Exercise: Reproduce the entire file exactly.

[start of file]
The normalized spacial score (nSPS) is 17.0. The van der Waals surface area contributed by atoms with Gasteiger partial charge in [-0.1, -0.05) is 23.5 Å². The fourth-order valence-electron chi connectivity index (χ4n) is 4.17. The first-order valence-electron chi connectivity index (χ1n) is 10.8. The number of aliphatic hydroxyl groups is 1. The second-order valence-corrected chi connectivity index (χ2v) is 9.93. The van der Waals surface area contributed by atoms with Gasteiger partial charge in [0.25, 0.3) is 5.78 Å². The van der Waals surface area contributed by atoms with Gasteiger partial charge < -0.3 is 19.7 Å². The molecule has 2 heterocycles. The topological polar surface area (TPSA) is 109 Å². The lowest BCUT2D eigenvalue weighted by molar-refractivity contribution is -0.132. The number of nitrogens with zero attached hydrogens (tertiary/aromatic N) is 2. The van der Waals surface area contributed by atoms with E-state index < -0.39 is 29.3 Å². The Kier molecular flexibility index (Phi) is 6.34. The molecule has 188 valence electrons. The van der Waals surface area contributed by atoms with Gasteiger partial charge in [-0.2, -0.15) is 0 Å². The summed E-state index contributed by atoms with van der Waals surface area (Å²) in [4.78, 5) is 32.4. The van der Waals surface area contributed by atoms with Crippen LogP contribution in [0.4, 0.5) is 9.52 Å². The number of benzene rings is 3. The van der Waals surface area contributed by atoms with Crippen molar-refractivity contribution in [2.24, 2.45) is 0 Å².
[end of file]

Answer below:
The normalized spacial score (nSPS) is 17.0. The van der Waals surface area contributed by atoms with Gasteiger partial charge in [-0.1, -0.05) is 23.5 Å². The fourth-order valence-electron chi connectivity index (χ4n) is 4.17. The first-order valence-electron chi connectivity index (χ1n) is 10.8. The number of aliphatic hydroxyl groups is 1. The second-order valence-corrected chi connectivity index (χ2v) is 9.93. The van der Waals surface area contributed by atoms with Gasteiger partial charge in [0.25, 0.3) is 5.78 Å². The van der Waals surface area contributed by atoms with Gasteiger partial charge < -0.3 is 19.7 Å². The molecule has 2 heterocycles. The topological polar surface area (TPSA) is 109 Å². The lowest BCUT2D eigenvalue weighted by molar-refractivity contribution is -0.132. The number of nitrogens with zero attached hydrogens (tertiary/aromatic N) is 2. The van der Waals surface area contributed by atoms with E-state index < -0.39 is 29.3 Å². The Kier molecular flexibility index (Phi) is 6.34. The molecule has 188 valence electrons. The van der Waals surface area contributed by atoms with Gasteiger partial charge in [-0.2, -0.15) is 0 Å². The summed E-state index contributed by atoms with van der Waals surface area (Å²) in [4.78, 5) is 32.4. The van der Waals surface area contributed by atoms with Crippen LogP contribution in [0.4, 0.5) is 9.52 Å². The number of benzene rings is 3. The van der Waals surface area contributed by atoms with Crippen molar-refractivity contribution in [2.24, 2.45) is 0 Å².